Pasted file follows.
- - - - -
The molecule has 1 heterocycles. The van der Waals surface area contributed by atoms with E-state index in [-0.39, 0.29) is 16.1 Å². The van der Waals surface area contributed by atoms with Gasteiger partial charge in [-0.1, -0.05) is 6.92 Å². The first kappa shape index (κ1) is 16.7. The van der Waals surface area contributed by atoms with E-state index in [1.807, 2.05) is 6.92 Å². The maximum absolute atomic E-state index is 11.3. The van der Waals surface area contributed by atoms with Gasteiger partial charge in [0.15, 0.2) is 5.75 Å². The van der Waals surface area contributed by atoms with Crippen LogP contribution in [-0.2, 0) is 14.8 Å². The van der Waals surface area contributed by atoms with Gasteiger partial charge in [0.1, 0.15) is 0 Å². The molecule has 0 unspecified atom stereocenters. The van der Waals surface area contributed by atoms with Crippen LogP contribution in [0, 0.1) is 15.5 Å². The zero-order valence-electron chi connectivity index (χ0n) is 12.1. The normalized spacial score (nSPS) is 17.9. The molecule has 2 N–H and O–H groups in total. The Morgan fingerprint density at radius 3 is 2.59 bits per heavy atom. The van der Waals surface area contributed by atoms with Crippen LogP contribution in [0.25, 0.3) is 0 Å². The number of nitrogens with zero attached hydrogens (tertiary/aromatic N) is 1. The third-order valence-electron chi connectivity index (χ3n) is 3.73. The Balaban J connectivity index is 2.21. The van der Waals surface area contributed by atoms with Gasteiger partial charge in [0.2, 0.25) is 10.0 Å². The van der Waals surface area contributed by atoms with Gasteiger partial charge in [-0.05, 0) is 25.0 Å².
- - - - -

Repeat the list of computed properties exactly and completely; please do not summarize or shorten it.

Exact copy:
The molecule has 1 heterocycles. The van der Waals surface area contributed by atoms with E-state index in [-0.39, 0.29) is 16.1 Å². The van der Waals surface area contributed by atoms with Gasteiger partial charge in [-0.1, -0.05) is 6.92 Å². The first kappa shape index (κ1) is 16.7. The van der Waals surface area contributed by atoms with E-state index in [1.807, 2.05) is 6.92 Å². The maximum absolute atomic E-state index is 11.3. The van der Waals surface area contributed by atoms with Gasteiger partial charge in [0.15, 0.2) is 5.75 Å². The van der Waals surface area contributed by atoms with Crippen LogP contribution in [-0.2, 0) is 14.8 Å². The van der Waals surface area contributed by atoms with Gasteiger partial charge in [0.1, 0.15) is 0 Å². The molecule has 0 unspecified atom stereocenters. The van der Waals surface area contributed by atoms with Crippen LogP contribution in [0, 0.1) is 15.5 Å². The zero-order valence-electron chi connectivity index (χ0n) is 12.1. The normalized spacial score (nSPS) is 17.9. The molecule has 2 N–H and O–H groups in total. The Morgan fingerprint density at radius 3 is 2.59 bits per heavy atom. The van der Waals surface area contributed by atoms with Crippen LogP contribution in [0.25, 0.3) is 0 Å². The number of nitrogens with zero attached hydrogens (tertiary/aromatic N) is 1. The third-order valence-electron chi connectivity index (χ3n) is 3.73. The Balaban J connectivity index is 2.21. The van der Waals surface area contributed by atoms with Gasteiger partial charge in [0.2, 0.25) is 10.0 Å². The van der Waals surface area contributed by atoms with Gasteiger partial charge in [-0.05, 0) is 25.0 Å².